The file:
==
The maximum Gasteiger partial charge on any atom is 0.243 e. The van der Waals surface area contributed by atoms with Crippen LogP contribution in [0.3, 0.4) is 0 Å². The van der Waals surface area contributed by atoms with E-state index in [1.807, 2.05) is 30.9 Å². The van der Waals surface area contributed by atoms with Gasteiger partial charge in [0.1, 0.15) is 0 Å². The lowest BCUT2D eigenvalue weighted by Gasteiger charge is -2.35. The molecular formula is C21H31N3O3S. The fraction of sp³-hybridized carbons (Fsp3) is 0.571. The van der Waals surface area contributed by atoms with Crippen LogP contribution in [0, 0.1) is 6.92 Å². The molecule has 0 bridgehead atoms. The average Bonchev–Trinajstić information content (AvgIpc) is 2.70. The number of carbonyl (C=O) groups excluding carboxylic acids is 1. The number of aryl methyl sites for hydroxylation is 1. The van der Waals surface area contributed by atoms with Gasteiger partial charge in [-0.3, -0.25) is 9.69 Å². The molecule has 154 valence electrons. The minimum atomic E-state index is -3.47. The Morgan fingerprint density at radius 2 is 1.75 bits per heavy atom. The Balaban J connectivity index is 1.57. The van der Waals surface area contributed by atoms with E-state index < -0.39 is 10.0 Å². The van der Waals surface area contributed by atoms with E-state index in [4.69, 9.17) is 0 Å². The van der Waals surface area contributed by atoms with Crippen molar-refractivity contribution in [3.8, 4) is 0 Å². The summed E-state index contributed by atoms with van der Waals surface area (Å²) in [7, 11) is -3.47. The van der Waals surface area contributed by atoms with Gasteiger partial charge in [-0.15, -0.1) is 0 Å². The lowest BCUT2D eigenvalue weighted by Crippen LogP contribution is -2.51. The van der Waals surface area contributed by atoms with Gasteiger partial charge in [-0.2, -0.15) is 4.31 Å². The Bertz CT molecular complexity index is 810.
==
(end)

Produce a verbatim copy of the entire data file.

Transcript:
The maximum Gasteiger partial charge on any atom is 0.243 e. The van der Waals surface area contributed by atoms with Crippen LogP contribution in [0.3, 0.4) is 0 Å². The van der Waals surface area contributed by atoms with E-state index in [1.807, 2.05) is 30.9 Å². The van der Waals surface area contributed by atoms with Gasteiger partial charge in [0.1, 0.15) is 0 Å². The lowest BCUT2D eigenvalue weighted by Gasteiger charge is -2.35. The molecular formula is C21H31N3O3S. The fraction of sp³-hybridized carbons (Fsp3) is 0.571. The van der Waals surface area contributed by atoms with Crippen LogP contribution in [0, 0.1) is 6.92 Å². The molecule has 0 bridgehead atoms. The average Bonchev–Trinajstić information content (AvgIpc) is 2.70. The number of carbonyl (C=O) groups excluding carboxylic acids is 1. The number of aryl methyl sites for hydroxylation is 1. The van der Waals surface area contributed by atoms with Gasteiger partial charge in [-0.3, -0.25) is 9.69 Å². The molecule has 154 valence electrons. The minimum atomic E-state index is -3.47. The Morgan fingerprint density at radius 2 is 1.75 bits per heavy atom. The Balaban J connectivity index is 1.57. The van der Waals surface area contributed by atoms with E-state index < -0.39 is 10.0 Å². The van der Waals surface area contributed by atoms with E-state index in [4.69, 9.17) is 0 Å². The van der Waals surface area contributed by atoms with Crippen molar-refractivity contribution in [3.8, 4) is 0 Å². The summed E-state index contributed by atoms with van der Waals surface area (Å²) in [7, 11) is -3.47. The van der Waals surface area contributed by atoms with Gasteiger partial charge in [-0.15, -0.1) is 0 Å². The lowest BCUT2D eigenvalue weighted by Crippen LogP contribution is -2.51. The van der Waals surface area contributed by atoms with Gasteiger partial charge in [-0.2, -0.15) is 4.31 Å². The Bertz CT molecular complexity index is 810.